On Wednesday, my Mum turned 90. It was a delight to take her out to lunch, with some other members of the family. Then, of course, the Thursday was the first of March – here in Australia, it is the first day of the season of Autumn.
A change of seasons is a good chance to pause and reflect. There have been lots of opportunities anyway, lately, as it is Lent – one of the Church’s major seasons of reflection. This year, as I have been saying in my preaching, I am choosing to sit in the midst of my wilderness, and experience it.
In one of the Bible Studies this week, someone spoke of the change to autumn as a positive thing for Lent – a slowing down of the busy-ness, as summer ends and things around the Peninsula return to “normal”, and the oppressiveness of the heat eases. Autumn always seems, to me, a gentle season. There are still longish evenings, and beautiful sunlight – coming from a steeper angle. The gusty winds of summer begin to quieten, and there is less risk of bushfire – although that has not entirely gone.
Yet, so far, my Lenten reflections have been fare from gentle. Jesus is challenging me this year – even more than other years! This week’s readings once again dialogue with one another.
The Hebrew Scripture reading, from Exodus 20, gives us the Commandments from God, which were such a blessing to the Israelites, then and now. There is nothing at all about them which has ever been diminished. Most people on Earth would still acknowledge the Ten Commandments to be a wise and healthy way for a community to live.
The psalm responds with appropriate joy, hailing God’s wisdom and love in giving such Law as a gift. Think about a history and a world without the Ten Commandments! Humanity would be diminished.
The gospel passage describes Jesus’ dramatic “Cleansing” of the Temple – his drive and passion to bring the people back to a right and proper worship of God.
But best of all – that beautiful passage from Paul’s letter to the Corinthians, regarding the message about the cross. I’ve decided to put it here for you to read.
For the message about the cross is foolishness to those who are perishing, but to us who are being saved it is the power of God. 19it is written,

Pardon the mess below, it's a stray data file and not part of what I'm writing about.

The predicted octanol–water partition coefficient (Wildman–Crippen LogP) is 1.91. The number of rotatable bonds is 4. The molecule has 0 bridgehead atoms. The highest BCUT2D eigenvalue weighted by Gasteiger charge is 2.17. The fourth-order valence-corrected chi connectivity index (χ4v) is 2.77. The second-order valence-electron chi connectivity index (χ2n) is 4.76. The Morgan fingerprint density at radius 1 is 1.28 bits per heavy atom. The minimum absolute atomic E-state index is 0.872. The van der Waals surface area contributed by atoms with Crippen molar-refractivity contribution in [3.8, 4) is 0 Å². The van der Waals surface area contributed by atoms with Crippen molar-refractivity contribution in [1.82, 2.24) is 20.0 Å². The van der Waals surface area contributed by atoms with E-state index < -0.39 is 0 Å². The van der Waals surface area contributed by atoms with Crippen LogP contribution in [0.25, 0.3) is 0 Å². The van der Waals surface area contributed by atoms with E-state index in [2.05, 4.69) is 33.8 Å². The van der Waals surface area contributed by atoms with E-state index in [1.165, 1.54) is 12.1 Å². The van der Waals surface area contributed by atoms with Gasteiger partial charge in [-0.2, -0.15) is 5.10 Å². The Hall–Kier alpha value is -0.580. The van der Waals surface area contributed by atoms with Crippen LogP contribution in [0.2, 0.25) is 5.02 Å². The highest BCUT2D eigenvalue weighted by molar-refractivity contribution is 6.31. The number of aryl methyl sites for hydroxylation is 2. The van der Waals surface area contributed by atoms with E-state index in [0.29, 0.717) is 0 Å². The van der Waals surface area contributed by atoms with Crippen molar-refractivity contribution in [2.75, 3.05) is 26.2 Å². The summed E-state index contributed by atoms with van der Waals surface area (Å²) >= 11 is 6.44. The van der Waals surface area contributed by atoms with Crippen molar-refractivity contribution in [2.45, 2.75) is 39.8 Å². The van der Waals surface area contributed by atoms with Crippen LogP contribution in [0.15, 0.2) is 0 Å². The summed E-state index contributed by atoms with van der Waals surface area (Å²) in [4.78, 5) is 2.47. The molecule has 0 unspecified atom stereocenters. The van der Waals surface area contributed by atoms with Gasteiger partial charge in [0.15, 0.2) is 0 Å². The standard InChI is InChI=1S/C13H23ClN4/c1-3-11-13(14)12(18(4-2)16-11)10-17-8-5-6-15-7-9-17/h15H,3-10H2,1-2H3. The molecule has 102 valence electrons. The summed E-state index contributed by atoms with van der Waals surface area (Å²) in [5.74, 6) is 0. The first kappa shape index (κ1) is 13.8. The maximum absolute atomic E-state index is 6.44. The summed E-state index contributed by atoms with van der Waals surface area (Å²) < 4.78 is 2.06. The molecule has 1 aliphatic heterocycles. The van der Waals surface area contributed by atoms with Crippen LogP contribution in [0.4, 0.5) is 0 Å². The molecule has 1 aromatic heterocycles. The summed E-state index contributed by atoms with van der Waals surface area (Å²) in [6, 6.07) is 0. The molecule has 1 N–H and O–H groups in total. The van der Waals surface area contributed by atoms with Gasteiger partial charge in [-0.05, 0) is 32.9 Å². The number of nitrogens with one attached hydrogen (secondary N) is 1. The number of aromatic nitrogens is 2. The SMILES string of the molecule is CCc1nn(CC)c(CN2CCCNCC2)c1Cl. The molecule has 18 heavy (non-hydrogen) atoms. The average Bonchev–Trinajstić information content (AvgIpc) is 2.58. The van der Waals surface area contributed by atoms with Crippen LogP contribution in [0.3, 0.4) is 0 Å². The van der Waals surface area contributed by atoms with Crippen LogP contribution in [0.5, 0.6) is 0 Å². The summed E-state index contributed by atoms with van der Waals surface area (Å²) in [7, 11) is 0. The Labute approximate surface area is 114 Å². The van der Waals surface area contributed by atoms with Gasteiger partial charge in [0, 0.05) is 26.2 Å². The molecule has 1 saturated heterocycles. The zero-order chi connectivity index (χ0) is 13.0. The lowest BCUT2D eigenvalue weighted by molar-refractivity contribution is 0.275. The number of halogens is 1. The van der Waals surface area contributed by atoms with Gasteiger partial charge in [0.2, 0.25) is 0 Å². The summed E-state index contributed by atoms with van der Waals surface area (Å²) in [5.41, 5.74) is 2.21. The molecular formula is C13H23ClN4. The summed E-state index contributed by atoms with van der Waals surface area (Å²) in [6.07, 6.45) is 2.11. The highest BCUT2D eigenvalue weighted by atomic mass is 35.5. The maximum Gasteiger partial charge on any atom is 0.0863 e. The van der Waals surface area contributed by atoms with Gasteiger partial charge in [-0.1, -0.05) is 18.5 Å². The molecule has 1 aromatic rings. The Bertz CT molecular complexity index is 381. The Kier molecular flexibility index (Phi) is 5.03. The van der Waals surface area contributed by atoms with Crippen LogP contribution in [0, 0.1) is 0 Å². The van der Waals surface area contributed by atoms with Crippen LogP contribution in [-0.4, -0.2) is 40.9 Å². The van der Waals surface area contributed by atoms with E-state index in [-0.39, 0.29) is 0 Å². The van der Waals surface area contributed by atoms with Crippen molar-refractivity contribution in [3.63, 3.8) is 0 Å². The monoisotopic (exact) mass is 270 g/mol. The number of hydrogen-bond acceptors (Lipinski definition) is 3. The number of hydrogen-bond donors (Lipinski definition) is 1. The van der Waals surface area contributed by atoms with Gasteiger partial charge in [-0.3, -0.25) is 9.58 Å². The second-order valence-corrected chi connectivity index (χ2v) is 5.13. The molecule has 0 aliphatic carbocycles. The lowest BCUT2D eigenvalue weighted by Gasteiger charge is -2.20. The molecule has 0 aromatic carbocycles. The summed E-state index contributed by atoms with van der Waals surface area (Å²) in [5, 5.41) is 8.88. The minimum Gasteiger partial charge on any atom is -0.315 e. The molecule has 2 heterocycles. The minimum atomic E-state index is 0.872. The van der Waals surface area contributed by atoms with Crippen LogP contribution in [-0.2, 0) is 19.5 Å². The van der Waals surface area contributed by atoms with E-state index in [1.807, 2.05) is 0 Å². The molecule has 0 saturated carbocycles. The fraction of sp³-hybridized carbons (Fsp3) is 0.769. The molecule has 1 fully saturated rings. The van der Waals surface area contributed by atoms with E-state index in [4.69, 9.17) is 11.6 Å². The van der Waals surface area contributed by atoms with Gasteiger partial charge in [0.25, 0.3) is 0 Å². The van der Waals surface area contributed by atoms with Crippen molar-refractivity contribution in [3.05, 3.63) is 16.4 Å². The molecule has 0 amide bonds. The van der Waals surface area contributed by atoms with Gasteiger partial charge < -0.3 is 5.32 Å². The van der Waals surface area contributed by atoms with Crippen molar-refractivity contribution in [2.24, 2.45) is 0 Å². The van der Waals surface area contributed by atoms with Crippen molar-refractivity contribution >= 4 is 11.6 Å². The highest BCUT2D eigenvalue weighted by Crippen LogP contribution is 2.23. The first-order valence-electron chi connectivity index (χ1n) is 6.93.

“I will destroy the wisdom of the wise,
the discernment of the discerning I will thwart.”
20is the one who is wise? Where is the scribe? Where is the debater of this age? Has not God made foolish the wisdom of the world? 21since, in the wisdom of God, the world did not know God through wisdom, God decided, through the foolishness of our proclamation, to save those who believe. 22Jews demand signs and Greeks desire wisdom, 23we proclaim Christ crucified, a stumbling block to Jews and foolishness to Gentiles, 24to those who are the called, both Jews and Greeks, Christ the power of God and the wisdom of God. 25God’s foolishness is wiser than human wisdom, and God’s weakness is stronger than human strength.
I often have to read it more than once, to try to comprehend – but the beauty and mystery of it is profound. The message of the Crucified God is an enigma. In some ways, it cannot and should not be fully understood. How can God be crucified? How can God die? It is a “nonsense, pointing nowhere”, as Brian Arthur Wren says in his hymn: “Here Hangs a Man Discarded.” (TiS 356), which we normally sing on Good Friday. It is a stumbling block to Jews, because for them, a hanged person is cursed. The Greek word for “stumbling block” is scandalon, from which the English word “scandal” is derived. It is something which stands in the way of people’s understanding. Greek wisdom cannot understand this reversal of common sense.
Certainly, when Jesus was nailed to the cross, and lifted up, he was literally helpless. He was totally vulnerable and without power. Yet, paradoxically, it is this image which has become one of the most powerful in the history of humanity.
Perhaps for now, it is just to be contemplated, this image which has fascinated people for 20 centuries. For God’s foolishness is wiser than human wisdom, and God’s weakness is stronger than human strength.
I think, somehow, it comforts me in my wilderness.